Despite seeing fewer pitches, Yanks still hitting

As they entered last night’s game, the Yankees were no worse than second in any of the slash categories (second in BA/OBP) and paced the AL in SLG (.467) and OPS (.806). Regardless of the Yankees’ poor performance against left handed pitching, the overall production has been there, even if it’s looked a bit different at times. The lineup hasn’t been full strength. Francisco Cervelli (!) has hit well. Vernon Wells apparently isn’t dead. Travis Hafter isn’t injured. There is one more somewhat strange thing, though, and that’s that the Yankees are seemingly seeing fewer pitches per plate appearance thus far.

Going into last night, they were seeing 3.75 P/PA, below the league average of 3.89. Last year, they saw 3.89 P/PA, above the average of 3.84. In 2011 and 2010, they were also better than the average. This is nothing new–the Yankees have always prided themselves on seeing lots of pitches and working counts. Now, it seems that they’re jumping on pitches earlier in the count. This isn’t to say that some guys aren’t working counts. The usual suspects are all seeing a lot of pitches. Cervelli leads the way with 4.04, followed closely by Hafner (4.02). Brett Gardner (4.00) and Kevin Youkilis (3.96) are the other two hitter seeing more pitches than the average AL batter. So has this new “approach” been productive? Yeah, it has. We can see it in the aforementioned numbers, but it’s also fleshed out by the team’s splits by count.

In early counts, the Yankees have been hitting the ball hard. On the first pitch, the Yanks are hitting .439 and they’ve hit eight homers. In a 1-0 count, they’ve got a 1.124 OPS. Hell, even in 0-1 counts they’re hitting well, sporting a .517 SLG after seeing a first pitch strike.

Above, we looked at the four leaders in P/PA. Let’s take a look now at the trailers in P/PA for the Yankees and see if they’ve had success early in the count. Of course, there’s a disclaimer to be made here. Of the four P/PA trailers, there’s been a mix of production: Vernon Wells and Robinson Cano have hit well while Eduardo Nunez and Lyle Overbay haven’t.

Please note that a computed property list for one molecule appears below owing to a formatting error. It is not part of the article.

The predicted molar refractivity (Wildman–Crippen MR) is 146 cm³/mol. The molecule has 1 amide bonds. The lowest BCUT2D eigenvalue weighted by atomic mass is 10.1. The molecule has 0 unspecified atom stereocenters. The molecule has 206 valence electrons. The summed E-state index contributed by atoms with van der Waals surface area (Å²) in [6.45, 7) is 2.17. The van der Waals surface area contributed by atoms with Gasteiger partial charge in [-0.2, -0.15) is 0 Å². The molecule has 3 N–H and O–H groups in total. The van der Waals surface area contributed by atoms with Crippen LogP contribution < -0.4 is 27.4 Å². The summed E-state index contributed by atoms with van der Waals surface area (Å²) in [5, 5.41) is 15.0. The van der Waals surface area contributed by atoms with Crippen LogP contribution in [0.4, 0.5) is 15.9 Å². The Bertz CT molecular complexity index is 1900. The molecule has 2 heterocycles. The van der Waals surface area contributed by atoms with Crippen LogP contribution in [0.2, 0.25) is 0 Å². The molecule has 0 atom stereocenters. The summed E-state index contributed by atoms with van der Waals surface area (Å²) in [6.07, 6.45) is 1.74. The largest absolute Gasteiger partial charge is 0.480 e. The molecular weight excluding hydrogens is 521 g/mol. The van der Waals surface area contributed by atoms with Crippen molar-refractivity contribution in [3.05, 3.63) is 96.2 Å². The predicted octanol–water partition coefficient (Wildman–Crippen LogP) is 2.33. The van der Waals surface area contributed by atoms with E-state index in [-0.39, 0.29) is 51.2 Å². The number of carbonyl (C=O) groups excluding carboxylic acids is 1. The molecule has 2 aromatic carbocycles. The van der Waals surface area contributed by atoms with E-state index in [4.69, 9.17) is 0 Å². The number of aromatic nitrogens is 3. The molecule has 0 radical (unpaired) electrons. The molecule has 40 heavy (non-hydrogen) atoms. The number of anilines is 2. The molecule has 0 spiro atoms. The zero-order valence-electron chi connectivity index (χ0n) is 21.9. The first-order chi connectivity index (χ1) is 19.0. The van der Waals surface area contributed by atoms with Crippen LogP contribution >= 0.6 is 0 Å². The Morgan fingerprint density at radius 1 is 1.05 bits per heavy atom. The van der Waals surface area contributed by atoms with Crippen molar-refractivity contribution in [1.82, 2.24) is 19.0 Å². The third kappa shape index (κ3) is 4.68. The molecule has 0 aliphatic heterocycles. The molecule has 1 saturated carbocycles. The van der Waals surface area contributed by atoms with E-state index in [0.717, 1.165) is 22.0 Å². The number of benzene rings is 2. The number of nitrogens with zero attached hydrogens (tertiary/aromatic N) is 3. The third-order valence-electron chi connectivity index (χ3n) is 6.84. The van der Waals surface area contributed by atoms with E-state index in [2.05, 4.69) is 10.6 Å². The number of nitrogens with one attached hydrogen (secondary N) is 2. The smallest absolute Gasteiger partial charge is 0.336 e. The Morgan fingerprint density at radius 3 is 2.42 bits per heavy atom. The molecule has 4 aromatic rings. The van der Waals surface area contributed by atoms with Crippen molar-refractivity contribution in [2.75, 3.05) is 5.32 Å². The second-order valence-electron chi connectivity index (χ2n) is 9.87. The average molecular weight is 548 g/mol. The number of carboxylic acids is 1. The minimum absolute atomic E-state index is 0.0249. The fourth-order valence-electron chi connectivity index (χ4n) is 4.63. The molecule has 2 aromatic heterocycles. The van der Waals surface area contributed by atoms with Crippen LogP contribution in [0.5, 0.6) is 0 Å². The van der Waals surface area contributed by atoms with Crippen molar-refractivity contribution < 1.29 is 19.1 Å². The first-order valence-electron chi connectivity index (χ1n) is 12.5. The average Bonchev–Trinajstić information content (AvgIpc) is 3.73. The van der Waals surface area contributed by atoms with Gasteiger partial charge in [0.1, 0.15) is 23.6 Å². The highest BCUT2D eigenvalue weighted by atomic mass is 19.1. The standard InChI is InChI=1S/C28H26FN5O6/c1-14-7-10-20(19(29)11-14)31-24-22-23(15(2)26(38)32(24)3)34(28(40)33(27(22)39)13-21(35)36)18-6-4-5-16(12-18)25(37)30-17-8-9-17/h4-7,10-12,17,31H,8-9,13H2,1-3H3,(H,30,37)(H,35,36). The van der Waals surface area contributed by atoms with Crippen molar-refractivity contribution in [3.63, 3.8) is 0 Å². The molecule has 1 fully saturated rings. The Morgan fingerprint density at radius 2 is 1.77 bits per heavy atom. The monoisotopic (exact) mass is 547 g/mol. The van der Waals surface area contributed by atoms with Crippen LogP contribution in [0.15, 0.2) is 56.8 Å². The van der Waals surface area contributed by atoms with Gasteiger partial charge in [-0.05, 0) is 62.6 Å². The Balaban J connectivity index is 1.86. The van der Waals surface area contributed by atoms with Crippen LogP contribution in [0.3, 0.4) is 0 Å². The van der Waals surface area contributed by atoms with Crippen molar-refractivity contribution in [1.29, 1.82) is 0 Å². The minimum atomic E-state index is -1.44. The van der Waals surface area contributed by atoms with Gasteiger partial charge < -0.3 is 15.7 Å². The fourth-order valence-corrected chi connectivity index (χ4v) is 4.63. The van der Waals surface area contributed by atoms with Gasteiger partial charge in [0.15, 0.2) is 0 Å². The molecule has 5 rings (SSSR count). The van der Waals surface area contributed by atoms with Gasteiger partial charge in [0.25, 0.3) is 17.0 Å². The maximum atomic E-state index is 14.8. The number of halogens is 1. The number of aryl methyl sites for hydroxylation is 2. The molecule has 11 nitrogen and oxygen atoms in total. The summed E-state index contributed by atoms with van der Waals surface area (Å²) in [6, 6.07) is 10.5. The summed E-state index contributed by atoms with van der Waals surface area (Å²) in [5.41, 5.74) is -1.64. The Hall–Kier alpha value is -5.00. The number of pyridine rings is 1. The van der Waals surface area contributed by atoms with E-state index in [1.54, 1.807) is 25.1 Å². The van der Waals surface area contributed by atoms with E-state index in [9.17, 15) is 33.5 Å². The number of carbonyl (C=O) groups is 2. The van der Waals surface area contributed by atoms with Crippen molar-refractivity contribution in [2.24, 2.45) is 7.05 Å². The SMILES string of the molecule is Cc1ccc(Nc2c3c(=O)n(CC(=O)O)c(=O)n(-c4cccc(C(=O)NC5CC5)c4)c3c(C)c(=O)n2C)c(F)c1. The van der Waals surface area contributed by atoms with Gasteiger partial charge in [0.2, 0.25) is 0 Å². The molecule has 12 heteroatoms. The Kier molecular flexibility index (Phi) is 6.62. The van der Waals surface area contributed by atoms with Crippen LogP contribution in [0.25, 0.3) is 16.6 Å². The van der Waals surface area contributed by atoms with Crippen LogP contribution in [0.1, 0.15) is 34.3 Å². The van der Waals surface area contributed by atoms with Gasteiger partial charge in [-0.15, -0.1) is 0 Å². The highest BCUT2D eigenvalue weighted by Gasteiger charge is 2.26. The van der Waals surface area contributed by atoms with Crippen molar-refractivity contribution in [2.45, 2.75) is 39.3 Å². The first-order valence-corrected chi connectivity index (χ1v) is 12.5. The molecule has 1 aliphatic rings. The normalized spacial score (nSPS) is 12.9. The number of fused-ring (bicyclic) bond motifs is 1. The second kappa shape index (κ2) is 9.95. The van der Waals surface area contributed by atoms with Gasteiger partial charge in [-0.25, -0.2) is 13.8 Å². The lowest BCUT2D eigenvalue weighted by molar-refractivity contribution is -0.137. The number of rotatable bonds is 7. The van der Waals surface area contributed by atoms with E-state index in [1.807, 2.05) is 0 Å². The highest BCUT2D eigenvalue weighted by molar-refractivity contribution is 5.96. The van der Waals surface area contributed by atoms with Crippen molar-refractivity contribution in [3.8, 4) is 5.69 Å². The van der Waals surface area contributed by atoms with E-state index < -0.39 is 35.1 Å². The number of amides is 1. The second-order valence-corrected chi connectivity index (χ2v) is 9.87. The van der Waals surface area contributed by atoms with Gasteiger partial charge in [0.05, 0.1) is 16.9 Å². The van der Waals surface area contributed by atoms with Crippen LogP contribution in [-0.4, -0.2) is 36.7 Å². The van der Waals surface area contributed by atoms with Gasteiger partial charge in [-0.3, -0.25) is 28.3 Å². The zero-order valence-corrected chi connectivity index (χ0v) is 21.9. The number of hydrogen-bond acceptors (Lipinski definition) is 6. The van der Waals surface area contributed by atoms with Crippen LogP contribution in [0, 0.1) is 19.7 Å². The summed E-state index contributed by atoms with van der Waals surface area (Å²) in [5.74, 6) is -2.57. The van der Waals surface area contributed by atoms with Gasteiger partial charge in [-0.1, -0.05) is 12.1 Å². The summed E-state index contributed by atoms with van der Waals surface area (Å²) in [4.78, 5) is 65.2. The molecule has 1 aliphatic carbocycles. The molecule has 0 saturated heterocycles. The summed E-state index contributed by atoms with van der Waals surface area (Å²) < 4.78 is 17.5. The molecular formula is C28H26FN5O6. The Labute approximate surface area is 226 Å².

Nunez has only three PAs when he’s put the ball in play on the first pitch, and one of those was a sac bunt (the other two were outs). Eddie hasn’t hit well in any count, frankly. Wells is 3-11 on the first pitch, though one of those three hits is a home run. Predictably, he’s hit well in 2-0 counts, but has also performed in 1-1 and 0-1 counts. Cano, as he is known to do, has mauled first pitches this year, going 8-12 with two homers and two doubles. He’s also 5-10 with a double and a homer in 0-1 counts. Lyle Lyle Crocodile has put the first pitch in 14 times and is 7-14 in those situations.

My take? The Yankees “reputation” this year is one of a weaker hitting team than we’re used to seeing. So maybe teams aren’t being wholly careful with some of them (Overbay and Wells), and the veteran hitters are being smart and taking advantage of hittable pitches early in the count. It’s not likely that teams would pitch around guys like Wells and Overbay, so them taking their hacks early is probably a good thing. Keep on catching those pitchers napping, fellas.

A native and resident of the Mean Streets of Southwestern Connecticut, Matt is a narcissistic, misanthropic 20something English teacher who lives by a simple creed: Yankees Only.

2 thoughts on “Despite seeing fewer pitches, Yanks still hitting

  1. […] Still Hitting – It’s About the Money | Matt Imbrogno: The Yankees are hitting well even though they are seeing fewer pitches per plate appearance than the league average. […]

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